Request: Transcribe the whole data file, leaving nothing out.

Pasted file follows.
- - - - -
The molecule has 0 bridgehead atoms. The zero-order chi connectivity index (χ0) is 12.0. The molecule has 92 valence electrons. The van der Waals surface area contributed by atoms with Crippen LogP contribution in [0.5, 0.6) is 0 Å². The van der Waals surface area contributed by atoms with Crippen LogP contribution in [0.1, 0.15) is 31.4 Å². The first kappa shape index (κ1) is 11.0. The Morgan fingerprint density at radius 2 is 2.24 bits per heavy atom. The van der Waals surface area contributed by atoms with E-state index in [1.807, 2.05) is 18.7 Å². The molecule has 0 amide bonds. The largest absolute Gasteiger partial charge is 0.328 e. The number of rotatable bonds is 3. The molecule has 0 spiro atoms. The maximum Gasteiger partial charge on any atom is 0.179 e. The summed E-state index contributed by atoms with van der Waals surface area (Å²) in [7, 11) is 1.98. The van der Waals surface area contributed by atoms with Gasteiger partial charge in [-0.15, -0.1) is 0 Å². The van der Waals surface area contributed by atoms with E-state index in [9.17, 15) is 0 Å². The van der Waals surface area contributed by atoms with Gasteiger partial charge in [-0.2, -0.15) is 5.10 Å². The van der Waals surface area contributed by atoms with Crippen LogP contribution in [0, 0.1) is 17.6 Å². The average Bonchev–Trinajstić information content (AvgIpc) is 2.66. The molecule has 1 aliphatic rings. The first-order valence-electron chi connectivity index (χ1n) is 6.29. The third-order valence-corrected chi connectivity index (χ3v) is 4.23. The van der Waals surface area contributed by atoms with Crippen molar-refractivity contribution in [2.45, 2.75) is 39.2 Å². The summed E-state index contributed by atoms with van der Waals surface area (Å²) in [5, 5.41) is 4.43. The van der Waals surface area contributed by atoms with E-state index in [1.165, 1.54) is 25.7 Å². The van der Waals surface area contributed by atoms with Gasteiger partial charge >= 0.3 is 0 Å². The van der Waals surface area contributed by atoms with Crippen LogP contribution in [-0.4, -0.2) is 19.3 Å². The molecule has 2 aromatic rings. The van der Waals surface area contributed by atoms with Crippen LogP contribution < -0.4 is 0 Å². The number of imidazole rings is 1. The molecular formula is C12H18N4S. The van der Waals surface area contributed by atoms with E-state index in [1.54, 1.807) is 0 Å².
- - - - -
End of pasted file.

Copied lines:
The molecule has 0 bridgehead atoms. The zero-order chi connectivity index (χ0) is 12.0. The molecule has 92 valence electrons. The van der Waals surface area contributed by atoms with Crippen LogP contribution in [0.5, 0.6) is 0 Å². The van der Waals surface area contributed by atoms with Crippen LogP contribution in [0.1, 0.15) is 31.4 Å². The first kappa shape index (κ1) is 11.0. The Morgan fingerprint density at radius 2 is 2.24 bits per heavy atom. The van der Waals surface area contributed by atoms with E-state index in [1.807, 2.05) is 18.7 Å². The molecule has 0 amide bonds. The largest absolute Gasteiger partial charge is 0.328 e. The number of rotatable bonds is 3. The molecule has 0 spiro atoms. The maximum Gasteiger partial charge on any atom is 0.179 e. The summed E-state index contributed by atoms with van der Waals surface area (Å²) in [7, 11) is 1.98. The van der Waals surface area contributed by atoms with Gasteiger partial charge in [-0.15, -0.1) is 0 Å². The van der Waals surface area contributed by atoms with E-state index in [9.17, 15) is 0 Å². The van der Waals surface area contributed by atoms with Gasteiger partial charge in [-0.2, -0.15) is 5.10 Å². The van der Waals surface area contributed by atoms with Crippen LogP contribution in [0, 0.1) is 17.6 Å². The average Bonchev–Trinajstić information content (AvgIpc) is 2.66. The molecule has 1 aliphatic rings. The first-order valence-electron chi connectivity index (χ1n) is 6.29. The third-order valence-corrected chi connectivity index (χ3v) is 4.23. The van der Waals surface area contributed by atoms with Crippen molar-refractivity contribution in [2.45, 2.75) is 39.2 Å². The summed E-state index contributed by atoms with van der Waals surface area (Å²) in [5, 5.41) is 4.43. The van der Waals surface area contributed by atoms with E-state index in [1.165, 1.54) is 25.7 Å². The van der Waals surface area contributed by atoms with Gasteiger partial charge >= 0.3 is 0 Å². The van der Waals surface area contributed by atoms with Crippen LogP contribution in [-0.4, -0.2) is 19.3 Å². The molecule has 2 aromatic rings. The van der Waals surface area contributed by atoms with Crippen LogP contribution < -0.4 is 0 Å². The number of imidazole rings is 1. The molecular formula is C12H18N4S. The van der Waals surface area contributed by atoms with E-state index in [1.54, 1.807) is 0 Å².